“One of the most powerful examples of what I did was when I met with the Navajo Nation in New Mexico. I spent a year and a half flying back and forth there and I met with a committee and asked them how we can help their nation. They said, ‘don’t take our young people from us.’ That was a flashbulb moment in my life,” Cook said. “As a small community, just as the Navajo Nation, we don’t want our young people to leave and go somewhere else. We’re trying to assist the Baldwin County school system in preparing young people to graduate and have a choice to go to college or work, or do both.”
Her life journey eventually led her to cross paths with the former Georgia College director of Grants Proposal Development and Special Projects, Linda Watson-Kaufman. Cook began a part-time position as the Work Ready instructor for the YES program in 2008.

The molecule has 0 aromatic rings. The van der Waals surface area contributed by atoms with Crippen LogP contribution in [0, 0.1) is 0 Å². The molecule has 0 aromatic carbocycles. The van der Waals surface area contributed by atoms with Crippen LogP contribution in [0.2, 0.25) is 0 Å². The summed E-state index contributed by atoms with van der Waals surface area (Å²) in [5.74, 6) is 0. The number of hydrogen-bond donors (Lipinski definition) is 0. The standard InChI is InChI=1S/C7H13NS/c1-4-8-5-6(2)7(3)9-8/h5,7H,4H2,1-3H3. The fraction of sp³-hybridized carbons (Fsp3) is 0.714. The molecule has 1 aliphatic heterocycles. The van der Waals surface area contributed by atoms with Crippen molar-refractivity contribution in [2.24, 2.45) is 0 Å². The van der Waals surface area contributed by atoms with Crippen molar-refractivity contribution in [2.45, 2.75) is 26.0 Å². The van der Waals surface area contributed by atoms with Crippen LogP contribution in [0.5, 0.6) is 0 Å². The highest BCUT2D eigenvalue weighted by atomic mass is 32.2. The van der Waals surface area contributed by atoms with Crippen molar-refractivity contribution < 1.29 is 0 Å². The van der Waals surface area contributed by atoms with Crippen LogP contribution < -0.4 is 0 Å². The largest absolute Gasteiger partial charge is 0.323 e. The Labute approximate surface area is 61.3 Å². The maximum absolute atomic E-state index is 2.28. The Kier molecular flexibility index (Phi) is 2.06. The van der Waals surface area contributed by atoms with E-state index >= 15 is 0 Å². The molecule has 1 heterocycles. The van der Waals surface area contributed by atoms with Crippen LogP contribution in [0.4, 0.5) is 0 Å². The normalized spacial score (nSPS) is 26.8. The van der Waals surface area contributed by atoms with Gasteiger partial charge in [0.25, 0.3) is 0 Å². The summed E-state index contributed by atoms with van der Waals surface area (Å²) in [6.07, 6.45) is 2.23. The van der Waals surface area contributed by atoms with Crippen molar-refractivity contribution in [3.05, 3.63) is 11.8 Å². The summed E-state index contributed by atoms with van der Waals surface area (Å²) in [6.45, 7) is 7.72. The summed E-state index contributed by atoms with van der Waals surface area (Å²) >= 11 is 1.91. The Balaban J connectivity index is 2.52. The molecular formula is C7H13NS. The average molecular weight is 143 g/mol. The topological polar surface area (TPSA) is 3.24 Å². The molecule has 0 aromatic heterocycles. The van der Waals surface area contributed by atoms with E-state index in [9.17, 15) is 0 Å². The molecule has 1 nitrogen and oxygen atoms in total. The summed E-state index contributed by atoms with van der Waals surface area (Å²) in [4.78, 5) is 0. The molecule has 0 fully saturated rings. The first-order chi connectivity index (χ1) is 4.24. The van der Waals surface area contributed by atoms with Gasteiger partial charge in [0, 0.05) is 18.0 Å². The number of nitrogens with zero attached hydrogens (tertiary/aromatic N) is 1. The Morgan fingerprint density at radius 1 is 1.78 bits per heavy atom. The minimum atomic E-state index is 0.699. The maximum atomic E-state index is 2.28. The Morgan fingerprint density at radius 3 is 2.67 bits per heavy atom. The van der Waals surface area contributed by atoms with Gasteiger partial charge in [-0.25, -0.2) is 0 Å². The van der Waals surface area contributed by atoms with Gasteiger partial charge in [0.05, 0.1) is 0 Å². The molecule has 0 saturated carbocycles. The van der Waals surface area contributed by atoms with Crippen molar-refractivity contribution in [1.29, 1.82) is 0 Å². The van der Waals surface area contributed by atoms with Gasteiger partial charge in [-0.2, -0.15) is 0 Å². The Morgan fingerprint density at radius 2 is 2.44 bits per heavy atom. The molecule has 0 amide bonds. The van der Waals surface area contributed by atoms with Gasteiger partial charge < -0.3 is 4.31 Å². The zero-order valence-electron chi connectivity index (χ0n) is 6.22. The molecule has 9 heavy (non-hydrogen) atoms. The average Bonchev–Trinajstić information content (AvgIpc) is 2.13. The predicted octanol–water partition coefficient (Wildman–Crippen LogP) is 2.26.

“I got to work directly with high school students. I became a program assistant soon after and then the education coordinator at the high school. I took on the full-time position three years ago,” she said. “As the education coordinator, I took the YES program that was failing with only about 20 students, to now having 104 students. The other YES programs already had a sense of family and now the Baldwin High School YES program has it too.”
Kaufman retired as the director of after school achievement and Cook officially filled the position Sept. 16.
“It was bittersweet for me when I was asked to think about applying for the directors job because I knew I would have big shoes to fill and I knew I would be leaving students that I think of as my own children,” Cook said. “I love each and every one of those kids at the high school.”